The Stanford Concert Network (SCN) put on yet another successful Frost Music & Arts Festival last Saturday, featuring performers Charles Calvet, Broods and Zedd. Due to renovations, this year’s festival was moved from its namesake, Frost Amphitheater, and was instead held at Stanford Stadium. I’d heard about the magic of Frost Amphitheater: the feeling of escape and seclusion, a unique place within Stanford that feels like anything except Stanford. Though this was my first time at the festival, I wondered if it would be possible to preserve that same liberating feeling.
I’m not sure that the Stanford Stadium was the best choice for such a concert. Outdoor EDM concerts often evoke images of bodies packed onto a standing-room only floor, hands waving in the air, people relaxing in the back on the grass – there ought to be a free, festive vibe. Instead, this venue felt a little strange: To the back of the main stage were thousands of empty seats and an empty field, which made the event feel small. Nevertheless, the music quickly uplifted my spirits, and I quickly forgot about the slight awkwardness of the venue.
Charles Calvet ’17, the student opener, kicked off the afternoon with some fresh pop and electronic tracks. Calvet, himself is no stranger to the stage, with a performance at the annual Snowglobe festival at Lake Tahoe under his belt, as well as countless shows at campus parties. He laid down a mellow and playful vibe, breathing little bits of life over the crowd, but it never became too exciting. There was, after all, hours of music to come. As the music gently eased the growing crowd into the festival, Calvet took the chance to show off his guitar prowess, effortlessly picking out riff after riff as students cheered him on.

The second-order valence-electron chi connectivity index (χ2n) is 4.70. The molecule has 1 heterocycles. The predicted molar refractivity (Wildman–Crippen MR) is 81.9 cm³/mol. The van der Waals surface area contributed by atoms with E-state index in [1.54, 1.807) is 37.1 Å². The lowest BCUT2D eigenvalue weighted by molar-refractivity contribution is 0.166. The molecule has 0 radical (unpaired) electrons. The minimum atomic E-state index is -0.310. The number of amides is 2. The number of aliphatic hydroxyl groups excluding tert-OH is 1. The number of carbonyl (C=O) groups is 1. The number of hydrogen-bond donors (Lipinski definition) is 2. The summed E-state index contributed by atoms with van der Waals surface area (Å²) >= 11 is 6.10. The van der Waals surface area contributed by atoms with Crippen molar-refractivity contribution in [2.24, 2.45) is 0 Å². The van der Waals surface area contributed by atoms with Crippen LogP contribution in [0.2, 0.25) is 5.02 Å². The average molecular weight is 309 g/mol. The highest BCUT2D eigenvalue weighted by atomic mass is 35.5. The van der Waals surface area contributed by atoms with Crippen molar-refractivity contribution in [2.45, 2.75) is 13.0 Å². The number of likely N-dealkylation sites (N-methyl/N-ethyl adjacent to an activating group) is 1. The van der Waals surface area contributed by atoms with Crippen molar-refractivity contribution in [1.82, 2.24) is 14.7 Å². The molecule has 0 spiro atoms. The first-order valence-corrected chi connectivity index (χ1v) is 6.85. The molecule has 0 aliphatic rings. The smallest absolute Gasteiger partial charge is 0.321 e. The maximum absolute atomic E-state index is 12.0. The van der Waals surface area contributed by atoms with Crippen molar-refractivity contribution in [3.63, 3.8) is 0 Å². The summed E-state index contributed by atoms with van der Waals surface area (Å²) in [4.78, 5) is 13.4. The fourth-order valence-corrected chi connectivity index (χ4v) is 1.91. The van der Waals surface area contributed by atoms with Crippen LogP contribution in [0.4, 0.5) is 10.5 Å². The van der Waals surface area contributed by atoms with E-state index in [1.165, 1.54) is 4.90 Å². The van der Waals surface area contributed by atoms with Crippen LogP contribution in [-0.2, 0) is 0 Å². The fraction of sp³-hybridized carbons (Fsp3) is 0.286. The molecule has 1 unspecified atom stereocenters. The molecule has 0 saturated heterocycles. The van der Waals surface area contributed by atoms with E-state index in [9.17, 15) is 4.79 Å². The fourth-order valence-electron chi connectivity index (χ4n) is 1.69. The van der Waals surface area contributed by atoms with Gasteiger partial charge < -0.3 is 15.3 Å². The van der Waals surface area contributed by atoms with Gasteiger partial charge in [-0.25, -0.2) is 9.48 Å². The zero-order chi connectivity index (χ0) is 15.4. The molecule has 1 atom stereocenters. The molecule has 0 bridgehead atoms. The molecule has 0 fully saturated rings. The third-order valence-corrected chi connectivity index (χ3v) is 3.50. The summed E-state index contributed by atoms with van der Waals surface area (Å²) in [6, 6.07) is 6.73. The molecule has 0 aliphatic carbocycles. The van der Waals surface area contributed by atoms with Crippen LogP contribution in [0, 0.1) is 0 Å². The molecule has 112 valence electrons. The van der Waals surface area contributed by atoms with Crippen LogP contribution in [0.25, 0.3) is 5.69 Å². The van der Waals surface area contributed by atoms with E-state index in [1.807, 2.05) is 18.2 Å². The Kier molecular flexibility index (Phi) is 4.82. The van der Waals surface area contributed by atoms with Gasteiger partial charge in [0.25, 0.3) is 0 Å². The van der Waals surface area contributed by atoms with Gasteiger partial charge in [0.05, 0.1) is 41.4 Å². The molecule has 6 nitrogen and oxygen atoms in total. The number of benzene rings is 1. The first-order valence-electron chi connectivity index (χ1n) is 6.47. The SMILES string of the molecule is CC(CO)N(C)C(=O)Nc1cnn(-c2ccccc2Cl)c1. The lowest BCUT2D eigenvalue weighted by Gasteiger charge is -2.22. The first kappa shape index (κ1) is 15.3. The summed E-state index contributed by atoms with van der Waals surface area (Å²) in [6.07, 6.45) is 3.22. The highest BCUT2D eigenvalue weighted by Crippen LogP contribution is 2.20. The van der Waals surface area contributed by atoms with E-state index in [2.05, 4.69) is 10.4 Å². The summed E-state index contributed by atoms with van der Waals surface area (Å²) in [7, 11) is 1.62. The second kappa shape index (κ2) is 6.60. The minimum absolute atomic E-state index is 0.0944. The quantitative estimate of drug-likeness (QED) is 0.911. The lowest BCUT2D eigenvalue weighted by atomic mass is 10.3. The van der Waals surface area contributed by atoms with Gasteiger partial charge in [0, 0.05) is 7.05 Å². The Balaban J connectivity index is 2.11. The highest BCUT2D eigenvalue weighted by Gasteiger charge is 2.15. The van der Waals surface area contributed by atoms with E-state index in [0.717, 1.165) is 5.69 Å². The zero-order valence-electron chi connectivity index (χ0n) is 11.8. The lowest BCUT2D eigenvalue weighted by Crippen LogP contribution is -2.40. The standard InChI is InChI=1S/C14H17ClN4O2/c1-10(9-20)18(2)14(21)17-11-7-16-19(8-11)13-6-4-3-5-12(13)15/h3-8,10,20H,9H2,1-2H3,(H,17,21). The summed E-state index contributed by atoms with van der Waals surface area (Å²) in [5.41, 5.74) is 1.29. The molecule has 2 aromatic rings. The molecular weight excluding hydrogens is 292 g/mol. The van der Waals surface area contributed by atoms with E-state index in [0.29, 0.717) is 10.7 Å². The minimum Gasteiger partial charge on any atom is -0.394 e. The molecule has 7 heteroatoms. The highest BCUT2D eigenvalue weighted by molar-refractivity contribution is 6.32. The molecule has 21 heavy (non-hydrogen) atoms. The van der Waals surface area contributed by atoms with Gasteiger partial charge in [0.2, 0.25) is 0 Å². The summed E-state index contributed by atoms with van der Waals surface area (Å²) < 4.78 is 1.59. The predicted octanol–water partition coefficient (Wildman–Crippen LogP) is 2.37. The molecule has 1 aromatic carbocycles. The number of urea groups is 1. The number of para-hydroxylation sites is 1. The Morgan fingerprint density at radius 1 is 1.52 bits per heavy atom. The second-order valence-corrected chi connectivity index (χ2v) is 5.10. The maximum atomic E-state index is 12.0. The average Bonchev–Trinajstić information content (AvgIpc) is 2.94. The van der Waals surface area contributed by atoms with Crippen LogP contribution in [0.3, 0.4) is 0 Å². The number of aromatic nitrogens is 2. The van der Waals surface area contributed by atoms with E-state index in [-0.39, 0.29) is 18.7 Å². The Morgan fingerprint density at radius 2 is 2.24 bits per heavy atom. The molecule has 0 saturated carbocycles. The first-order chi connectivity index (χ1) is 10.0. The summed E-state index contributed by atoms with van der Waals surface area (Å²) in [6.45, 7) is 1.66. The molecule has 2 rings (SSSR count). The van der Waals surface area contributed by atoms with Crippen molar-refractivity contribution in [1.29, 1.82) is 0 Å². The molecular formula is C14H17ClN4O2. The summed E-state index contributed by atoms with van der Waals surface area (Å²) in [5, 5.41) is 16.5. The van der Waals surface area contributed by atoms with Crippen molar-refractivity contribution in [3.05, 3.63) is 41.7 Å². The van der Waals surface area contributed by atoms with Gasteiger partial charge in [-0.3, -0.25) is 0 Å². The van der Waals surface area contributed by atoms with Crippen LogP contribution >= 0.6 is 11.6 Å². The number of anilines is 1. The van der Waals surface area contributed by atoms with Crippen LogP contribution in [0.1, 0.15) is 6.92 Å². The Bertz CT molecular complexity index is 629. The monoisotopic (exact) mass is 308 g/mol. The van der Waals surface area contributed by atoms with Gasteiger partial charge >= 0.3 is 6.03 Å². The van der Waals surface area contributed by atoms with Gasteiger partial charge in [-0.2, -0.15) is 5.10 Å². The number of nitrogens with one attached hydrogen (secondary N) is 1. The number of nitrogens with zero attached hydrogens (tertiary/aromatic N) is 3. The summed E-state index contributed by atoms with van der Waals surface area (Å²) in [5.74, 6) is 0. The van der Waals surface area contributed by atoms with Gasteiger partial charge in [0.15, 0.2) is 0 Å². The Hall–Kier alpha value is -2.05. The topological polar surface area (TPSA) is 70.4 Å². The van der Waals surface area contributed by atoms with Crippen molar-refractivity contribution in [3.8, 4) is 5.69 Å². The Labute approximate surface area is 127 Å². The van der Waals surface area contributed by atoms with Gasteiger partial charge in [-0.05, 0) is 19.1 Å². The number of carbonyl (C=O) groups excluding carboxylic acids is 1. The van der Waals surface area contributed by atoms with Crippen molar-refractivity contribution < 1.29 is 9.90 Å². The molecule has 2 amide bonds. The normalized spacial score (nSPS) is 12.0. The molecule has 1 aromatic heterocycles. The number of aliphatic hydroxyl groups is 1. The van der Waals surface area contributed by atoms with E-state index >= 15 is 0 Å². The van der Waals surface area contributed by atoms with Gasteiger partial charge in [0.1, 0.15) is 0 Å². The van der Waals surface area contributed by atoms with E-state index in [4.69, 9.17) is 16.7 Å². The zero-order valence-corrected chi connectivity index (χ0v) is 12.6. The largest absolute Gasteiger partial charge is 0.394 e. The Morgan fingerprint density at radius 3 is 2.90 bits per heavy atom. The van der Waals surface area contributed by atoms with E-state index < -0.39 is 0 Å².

Broods was an excellent opener as well, instantly captivating the crowd with wave after wave of powerful, emotive music. Their entrance was hard to miss: Above the hubbub of the chattering crowd, there suddenly came a single bass note, rattling everyone’s hearts as they looked up anxiously, waiting for more to come. Soon we were all rewarded as Broods took to the stage, playing the crowd with familiar tunes like “Bridges” and “Heartlines,” replete with their signature echoing beats and spacious synth chords.
Georgia Nott, Broods’ lead singer, was obviously not only a career musician, but also a career performer. Her onstage ethos was fun to watch, exuding confidence and playfulness as she bounded across the stage. One moment she would be belting plaintive cries, the next she was whispering refrains about broken promises, memories and dreams. Caleb, Georgia’s brother and collaborator, brought an unmatched energy to the stage as well: He simply looked like he was having the time of his life. He was banging his head through the whole set, hair bouncing to the beat as he passionately teased power chords and riffs from his keyboard.
Broods somehow managed to straddle a knife-edge with the emotion of their performance: Any less, and it wouldn’t have seemed genuine, but any more, and their performance would have taken on a laughably faux-emo aesthetic. But they found a perfect balance with no trouble: an elegant combination of catharsis, hope, despair and freedom. I’d never heard most of their lyrics or songs, but that didn’t matter – I soon found myself singing along to the catchy melodies. In fact, I almost worried that Broods would overshadow Zedd – but clearly I had underestimated just how amazing this night could get.